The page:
To mitigate online falsehoods, tweak how information is distributed

Apr 11, 2018 at 12:06 pm | Hits: 1781

By Benjamin Goh and Natalie Pang

The last few weeks of hearings by the Select Committee on Deliberate Online Falsehoods have shown us the complexity of dealing with “fake news”.

Hearing the myriad viewpoints from traditional print media companies, social media platforms and social science researchers has shown us that the modern information ecosystem has transformed an otherwise unremarkable proposition – that sometimes, people lie – into a complex problem without a clear solution.

Misinformation is not new, but what is new is the channels through which it can easily reach people and, at times, shape public opinion.

At the same time, although these channels are prone to misuse, it is worth remembering today’s diverse ecosystem of information (from mainstream media outlets to online publications such as Mothership) also empowers robust debate, which fosters civic resilience.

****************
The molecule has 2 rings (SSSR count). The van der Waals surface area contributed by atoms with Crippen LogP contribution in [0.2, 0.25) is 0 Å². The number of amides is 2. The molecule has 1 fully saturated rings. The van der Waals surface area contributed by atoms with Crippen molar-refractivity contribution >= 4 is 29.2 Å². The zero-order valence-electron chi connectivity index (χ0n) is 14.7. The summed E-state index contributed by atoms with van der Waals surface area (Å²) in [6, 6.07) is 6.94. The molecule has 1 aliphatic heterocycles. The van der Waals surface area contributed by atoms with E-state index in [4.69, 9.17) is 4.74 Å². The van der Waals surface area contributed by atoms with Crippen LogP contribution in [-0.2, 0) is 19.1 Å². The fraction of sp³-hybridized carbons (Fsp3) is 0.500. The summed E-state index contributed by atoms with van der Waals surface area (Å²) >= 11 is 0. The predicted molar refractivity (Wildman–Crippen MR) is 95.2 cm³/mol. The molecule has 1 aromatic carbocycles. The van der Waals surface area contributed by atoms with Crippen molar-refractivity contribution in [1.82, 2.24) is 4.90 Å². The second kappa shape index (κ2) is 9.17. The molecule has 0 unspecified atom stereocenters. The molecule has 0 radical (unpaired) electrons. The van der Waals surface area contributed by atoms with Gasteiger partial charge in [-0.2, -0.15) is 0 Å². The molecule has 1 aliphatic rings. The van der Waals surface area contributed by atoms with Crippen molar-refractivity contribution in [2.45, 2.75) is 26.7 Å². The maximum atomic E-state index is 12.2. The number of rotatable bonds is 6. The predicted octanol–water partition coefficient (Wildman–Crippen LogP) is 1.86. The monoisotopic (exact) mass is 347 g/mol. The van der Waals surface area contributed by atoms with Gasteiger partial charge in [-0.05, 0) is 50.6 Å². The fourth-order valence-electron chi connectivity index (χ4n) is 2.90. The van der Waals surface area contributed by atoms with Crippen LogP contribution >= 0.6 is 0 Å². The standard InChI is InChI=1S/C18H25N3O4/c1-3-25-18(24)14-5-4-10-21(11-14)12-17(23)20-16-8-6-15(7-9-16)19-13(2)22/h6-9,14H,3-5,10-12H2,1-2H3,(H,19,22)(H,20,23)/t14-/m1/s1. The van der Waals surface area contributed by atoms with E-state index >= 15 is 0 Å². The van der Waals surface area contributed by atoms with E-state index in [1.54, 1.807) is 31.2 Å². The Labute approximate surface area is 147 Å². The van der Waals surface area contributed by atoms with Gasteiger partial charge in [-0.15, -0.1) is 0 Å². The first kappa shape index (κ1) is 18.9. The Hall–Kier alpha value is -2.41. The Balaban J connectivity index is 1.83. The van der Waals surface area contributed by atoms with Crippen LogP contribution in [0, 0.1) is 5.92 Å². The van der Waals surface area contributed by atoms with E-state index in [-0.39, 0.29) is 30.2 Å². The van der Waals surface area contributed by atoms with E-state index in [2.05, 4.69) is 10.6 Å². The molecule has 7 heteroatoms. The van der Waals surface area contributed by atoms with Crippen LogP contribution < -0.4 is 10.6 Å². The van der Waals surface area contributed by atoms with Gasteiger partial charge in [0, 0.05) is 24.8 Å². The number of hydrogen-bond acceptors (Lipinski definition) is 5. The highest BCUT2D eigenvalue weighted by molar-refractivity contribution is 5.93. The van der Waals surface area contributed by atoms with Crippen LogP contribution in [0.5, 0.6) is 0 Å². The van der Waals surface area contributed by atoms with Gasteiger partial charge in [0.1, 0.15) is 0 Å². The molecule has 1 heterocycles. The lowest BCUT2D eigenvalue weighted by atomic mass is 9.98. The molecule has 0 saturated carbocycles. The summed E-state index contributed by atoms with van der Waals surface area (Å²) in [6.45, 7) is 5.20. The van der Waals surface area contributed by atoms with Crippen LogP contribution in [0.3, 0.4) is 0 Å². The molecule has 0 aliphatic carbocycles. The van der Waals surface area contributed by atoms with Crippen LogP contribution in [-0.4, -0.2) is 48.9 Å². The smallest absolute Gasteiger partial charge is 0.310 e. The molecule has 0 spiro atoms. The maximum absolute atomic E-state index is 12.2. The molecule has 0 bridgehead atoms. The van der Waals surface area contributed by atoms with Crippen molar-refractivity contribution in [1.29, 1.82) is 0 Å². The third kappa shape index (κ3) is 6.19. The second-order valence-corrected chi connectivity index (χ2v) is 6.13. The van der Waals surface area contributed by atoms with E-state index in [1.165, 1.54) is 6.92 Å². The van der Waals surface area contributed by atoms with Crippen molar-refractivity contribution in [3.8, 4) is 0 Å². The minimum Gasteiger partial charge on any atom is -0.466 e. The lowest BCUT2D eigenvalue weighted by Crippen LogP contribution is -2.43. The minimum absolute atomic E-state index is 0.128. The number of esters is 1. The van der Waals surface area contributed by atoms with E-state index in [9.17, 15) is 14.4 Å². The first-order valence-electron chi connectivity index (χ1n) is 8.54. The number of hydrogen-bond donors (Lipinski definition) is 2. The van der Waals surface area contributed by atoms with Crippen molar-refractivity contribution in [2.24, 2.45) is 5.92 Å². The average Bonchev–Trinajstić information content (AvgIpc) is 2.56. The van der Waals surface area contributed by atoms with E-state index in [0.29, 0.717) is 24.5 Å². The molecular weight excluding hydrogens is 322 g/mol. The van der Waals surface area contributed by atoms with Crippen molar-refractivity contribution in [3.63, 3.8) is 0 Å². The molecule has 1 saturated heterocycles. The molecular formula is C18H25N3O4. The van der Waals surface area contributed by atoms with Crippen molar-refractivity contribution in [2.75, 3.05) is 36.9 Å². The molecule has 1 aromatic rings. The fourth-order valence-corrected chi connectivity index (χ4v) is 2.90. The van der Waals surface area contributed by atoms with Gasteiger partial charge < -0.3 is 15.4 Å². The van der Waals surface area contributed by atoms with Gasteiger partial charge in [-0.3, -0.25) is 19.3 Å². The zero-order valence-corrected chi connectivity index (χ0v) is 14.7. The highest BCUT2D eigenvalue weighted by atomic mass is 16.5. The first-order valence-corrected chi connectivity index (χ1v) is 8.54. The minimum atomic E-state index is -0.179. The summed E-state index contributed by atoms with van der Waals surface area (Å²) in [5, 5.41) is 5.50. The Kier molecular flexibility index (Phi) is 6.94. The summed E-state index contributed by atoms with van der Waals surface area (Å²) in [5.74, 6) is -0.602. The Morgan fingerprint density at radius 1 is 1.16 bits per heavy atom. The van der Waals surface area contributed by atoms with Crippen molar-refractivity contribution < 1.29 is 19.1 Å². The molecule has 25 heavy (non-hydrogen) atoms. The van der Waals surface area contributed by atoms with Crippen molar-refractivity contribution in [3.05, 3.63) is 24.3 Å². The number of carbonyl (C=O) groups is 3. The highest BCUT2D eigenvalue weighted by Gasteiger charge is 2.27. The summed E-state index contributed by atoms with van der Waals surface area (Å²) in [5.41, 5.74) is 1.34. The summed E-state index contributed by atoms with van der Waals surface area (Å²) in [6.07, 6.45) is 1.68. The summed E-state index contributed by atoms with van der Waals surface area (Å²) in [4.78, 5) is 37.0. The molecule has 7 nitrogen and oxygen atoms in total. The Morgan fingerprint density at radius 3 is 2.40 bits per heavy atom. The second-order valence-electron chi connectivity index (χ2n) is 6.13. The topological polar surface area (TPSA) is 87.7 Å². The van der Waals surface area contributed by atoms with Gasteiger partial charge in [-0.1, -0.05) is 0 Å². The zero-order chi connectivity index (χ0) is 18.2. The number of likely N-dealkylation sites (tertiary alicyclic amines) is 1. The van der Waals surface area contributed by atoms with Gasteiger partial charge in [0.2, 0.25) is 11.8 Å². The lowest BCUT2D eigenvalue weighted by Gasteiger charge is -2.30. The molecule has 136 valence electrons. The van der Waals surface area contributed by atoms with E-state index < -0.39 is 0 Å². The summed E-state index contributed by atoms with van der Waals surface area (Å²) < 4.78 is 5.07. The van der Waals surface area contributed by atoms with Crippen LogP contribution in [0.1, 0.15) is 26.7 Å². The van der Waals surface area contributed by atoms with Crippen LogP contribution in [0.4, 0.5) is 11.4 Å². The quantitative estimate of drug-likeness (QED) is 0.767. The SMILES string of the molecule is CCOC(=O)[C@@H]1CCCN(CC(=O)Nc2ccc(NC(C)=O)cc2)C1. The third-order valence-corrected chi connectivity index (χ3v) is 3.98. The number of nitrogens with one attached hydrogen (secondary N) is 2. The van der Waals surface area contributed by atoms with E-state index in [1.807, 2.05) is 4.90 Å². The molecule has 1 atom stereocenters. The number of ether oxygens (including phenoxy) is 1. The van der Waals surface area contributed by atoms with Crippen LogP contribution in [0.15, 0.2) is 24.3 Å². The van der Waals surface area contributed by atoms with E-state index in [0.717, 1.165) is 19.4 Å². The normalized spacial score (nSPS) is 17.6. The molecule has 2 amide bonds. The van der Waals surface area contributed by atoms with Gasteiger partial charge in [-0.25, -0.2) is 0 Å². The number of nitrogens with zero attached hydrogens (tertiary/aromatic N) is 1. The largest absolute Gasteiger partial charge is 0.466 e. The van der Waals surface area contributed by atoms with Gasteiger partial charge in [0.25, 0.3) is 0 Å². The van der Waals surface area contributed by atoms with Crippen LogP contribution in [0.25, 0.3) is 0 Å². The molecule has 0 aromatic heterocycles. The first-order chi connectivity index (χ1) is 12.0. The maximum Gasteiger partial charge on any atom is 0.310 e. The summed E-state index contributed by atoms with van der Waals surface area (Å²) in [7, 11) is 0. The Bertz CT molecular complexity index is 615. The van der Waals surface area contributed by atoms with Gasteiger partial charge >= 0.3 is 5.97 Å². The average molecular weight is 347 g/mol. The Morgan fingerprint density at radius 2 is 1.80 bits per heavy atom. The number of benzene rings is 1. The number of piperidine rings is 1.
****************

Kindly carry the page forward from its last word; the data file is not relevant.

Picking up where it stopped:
By adjusting the ways in which published information gets distributed on the Internet, regulation can harness the existing benefits of having diverse news outlets while limiting the ability of nefarious actors to mislead.

The biggest difference between the news ecosystem of today and the mass media of the 20th century is the separation of roles between the publisher and the distributor. Newspapers used to be responsible for both publishing and distributing their content. Now, although newspapers still curate and publish content, news articles are often distributed on social media and digital platforms (such as Facebook, Twitter, or Whatsapp), which is subject to the algorithms and governance models of these companies.